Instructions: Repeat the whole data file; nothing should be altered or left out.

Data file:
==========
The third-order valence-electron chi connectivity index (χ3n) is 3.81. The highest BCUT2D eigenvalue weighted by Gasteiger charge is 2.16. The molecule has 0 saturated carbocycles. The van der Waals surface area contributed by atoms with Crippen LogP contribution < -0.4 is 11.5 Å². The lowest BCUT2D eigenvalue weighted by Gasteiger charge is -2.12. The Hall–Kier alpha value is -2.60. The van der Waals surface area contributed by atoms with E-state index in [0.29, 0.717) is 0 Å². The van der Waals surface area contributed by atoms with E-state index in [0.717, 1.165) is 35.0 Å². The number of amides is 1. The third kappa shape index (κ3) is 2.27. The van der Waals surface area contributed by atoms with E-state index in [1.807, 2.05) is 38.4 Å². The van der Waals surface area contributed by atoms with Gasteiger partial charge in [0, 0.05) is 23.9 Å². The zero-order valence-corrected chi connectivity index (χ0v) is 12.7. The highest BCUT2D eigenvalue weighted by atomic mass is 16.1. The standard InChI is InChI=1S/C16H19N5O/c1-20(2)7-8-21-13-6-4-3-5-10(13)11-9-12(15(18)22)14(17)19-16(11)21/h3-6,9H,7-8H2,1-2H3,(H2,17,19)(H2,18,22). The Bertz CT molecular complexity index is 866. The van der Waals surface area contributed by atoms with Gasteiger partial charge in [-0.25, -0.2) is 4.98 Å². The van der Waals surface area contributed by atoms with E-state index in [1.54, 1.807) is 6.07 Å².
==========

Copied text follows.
The third-order valence-electron chi connectivity index (χ3n) is 3.81. The highest BCUT2D eigenvalue weighted by Gasteiger charge is 2.16. The molecule has 0 saturated carbocycles. The van der Waals surface area contributed by atoms with Crippen LogP contribution < -0.4 is 11.5 Å². The lowest BCUT2D eigenvalue weighted by Gasteiger charge is -2.12. The Hall–Kier alpha value is -2.60. The van der Waals surface area contributed by atoms with E-state index in [0.29, 0.717) is 0 Å². The van der Waals surface area contributed by atoms with E-state index in [0.717, 1.165) is 35.0 Å². The number of amides is 1. The third kappa shape index (κ3) is 2.27. The van der Waals surface area contributed by atoms with E-state index in [1.807, 2.05) is 38.4 Å². The van der Waals surface area contributed by atoms with Gasteiger partial charge in [0, 0.05) is 23.9 Å². The zero-order valence-corrected chi connectivity index (χ0v) is 12.7. The highest BCUT2D eigenvalue weighted by atomic mass is 16.1. The standard InChI is InChI=1S/C16H19N5O/c1-20(2)7-8-21-13-6-4-3-5-10(13)11-9-12(15(18)22)14(17)19-16(11)21/h3-6,9H,7-8H2,1-2H3,(H2,17,19)(H2,18,22). The Bertz CT molecular complexity index is 866. The van der Waals surface area contributed by atoms with Gasteiger partial charge in [-0.25, -0.2) is 4.98 Å². The van der Waals surface area contributed by atoms with E-state index in [1.54, 1.807) is 6.07 Å².